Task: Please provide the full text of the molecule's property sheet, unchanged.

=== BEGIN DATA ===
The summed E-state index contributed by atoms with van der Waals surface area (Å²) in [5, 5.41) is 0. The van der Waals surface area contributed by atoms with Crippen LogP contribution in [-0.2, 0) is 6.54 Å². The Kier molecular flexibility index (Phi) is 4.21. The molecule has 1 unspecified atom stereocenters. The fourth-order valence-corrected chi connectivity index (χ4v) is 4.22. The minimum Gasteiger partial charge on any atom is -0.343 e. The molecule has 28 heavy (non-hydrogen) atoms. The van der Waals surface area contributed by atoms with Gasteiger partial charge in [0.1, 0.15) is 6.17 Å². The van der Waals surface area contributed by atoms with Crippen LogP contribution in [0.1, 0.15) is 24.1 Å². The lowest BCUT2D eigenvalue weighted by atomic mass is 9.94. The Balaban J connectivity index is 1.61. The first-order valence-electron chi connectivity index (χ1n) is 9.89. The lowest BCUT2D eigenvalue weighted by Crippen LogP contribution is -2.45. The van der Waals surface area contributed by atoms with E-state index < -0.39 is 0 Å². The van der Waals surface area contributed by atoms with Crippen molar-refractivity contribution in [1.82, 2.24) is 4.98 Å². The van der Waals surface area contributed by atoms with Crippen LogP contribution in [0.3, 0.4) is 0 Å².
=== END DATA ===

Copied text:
The summed E-state index contributed by atoms with van der Waals surface area (Å²) in [5, 5.41) is 0. The van der Waals surface area contributed by atoms with Crippen LogP contribution in [-0.2, 0) is 6.54 Å². The Kier molecular flexibility index (Phi) is 4.21. The molecule has 1 unspecified atom stereocenters. The fourth-order valence-corrected chi connectivity index (χ4v) is 4.22. The minimum Gasteiger partial charge on any atom is -0.343 e. The molecule has 28 heavy (non-hydrogen) atoms. The van der Waals surface area contributed by atoms with Gasteiger partial charge in [0.1, 0.15) is 6.17 Å². The van der Waals surface area contributed by atoms with Crippen LogP contribution in [0.1, 0.15) is 24.1 Å². The lowest BCUT2D eigenvalue weighted by atomic mass is 9.94. The Balaban J connectivity index is 1.61. The first-order valence-electron chi connectivity index (χ1n) is 9.89. The lowest BCUT2D eigenvalue weighted by Crippen LogP contribution is -2.45. The van der Waals surface area contributed by atoms with E-state index < -0.39 is 0 Å². The van der Waals surface area contributed by atoms with Crippen molar-refractivity contribution in [1.82, 2.24) is 4.98 Å². The van der Waals surface area contributed by atoms with Crippen LogP contribution in [0.3, 0.4) is 0 Å².